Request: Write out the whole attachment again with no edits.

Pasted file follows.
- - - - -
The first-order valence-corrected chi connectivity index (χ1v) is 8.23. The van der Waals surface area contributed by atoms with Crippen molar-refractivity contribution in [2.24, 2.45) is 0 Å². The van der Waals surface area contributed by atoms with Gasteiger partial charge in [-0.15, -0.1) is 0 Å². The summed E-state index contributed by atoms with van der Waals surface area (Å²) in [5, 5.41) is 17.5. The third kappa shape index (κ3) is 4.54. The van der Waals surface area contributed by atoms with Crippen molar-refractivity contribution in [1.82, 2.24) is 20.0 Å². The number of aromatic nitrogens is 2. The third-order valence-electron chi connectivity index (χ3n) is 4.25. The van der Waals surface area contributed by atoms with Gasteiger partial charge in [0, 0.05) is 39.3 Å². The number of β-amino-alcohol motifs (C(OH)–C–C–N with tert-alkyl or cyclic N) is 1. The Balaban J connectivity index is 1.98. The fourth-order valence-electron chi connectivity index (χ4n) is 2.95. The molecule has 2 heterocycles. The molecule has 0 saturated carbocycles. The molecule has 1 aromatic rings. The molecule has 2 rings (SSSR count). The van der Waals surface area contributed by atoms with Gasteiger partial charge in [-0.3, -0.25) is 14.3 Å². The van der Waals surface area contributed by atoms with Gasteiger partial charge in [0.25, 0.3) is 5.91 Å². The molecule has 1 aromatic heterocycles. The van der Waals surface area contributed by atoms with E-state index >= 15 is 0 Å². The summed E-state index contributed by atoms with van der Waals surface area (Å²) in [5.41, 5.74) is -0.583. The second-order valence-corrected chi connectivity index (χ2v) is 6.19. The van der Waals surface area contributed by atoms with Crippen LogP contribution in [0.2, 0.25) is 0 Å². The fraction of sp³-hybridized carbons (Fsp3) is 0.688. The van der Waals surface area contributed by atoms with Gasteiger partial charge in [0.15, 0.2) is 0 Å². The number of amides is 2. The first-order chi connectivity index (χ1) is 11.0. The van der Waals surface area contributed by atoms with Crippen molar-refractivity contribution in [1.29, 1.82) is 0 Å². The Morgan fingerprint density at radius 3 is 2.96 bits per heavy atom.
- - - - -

The first-order valence-corrected chi connectivity index (χ1v) is 8.23. The van der Waals surface area contributed by atoms with Crippen molar-refractivity contribution in [2.24, 2.45) is 0 Å². The van der Waals surface area contributed by atoms with Gasteiger partial charge in [-0.15, -0.1) is 0 Å². The summed E-state index contributed by atoms with van der Waals surface area (Å²) in [5, 5.41) is 17.5. The third kappa shape index (κ3) is 4.54. The van der Waals surface area contributed by atoms with Crippen molar-refractivity contribution in [1.82, 2.24) is 20.0 Å². The number of aromatic nitrogens is 2. The third-order valence-electron chi connectivity index (χ3n) is 4.25. The van der Waals surface area contributed by atoms with Gasteiger partial charge in [0, 0.05) is 39.3 Å². The number of β-amino-alcohol motifs (C(OH)–C–C–N with tert-alkyl or cyclic N) is 1. The Balaban J connectivity index is 1.98. The fourth-order valence-electron chi connectivity index (χ4n) is 2.95. The molecule has 2 heterocycles. The molecule has 0 saturated carbocycles. The molecule has 1 aromatic rings. The molecule has 2 rings (SSSR count). The van der Waals surface area contributed by atoms with Gasteiger partial charge in [-0.3, -0.25) is 14.3 Å². The van der Waals surface area contributed by atoms with Gasteiger partial charge in [0.25, 0.3) is 5.91 Å². The molecule has 1 aromatic heterocycles. The van der Waals surface area contributed by atoms with E-state index >= 15 is 0 Å². The summed E-state index contributed by atoms with van der Waals surface area (Å²) in [5.41, 5.74) is -0.583. The second-order valence-corrected chi connectivity index (χ2v) is 6.19. The van der Waals surface area contributed by atoms with Crippen LogP contribution in [0.2, 0.25) is 0 Å². The fraction of sp³-hybridized carbons (Fsp3) is 0.688. The van der Waals surface area contributed by atoms with Gasteiger partial charge in [0.15, 0.2) is 0 Å². The number of amides is 2. The first-order chi connectivity index (χ1) is 11.0. The van der Waals surface area contributed by atoms with Crippen molar-refractivity contribution in [1.29, 1.82) is 0 Å². The Morgan fingerprint density at radius 3 is 2.96 bits per heavy atom.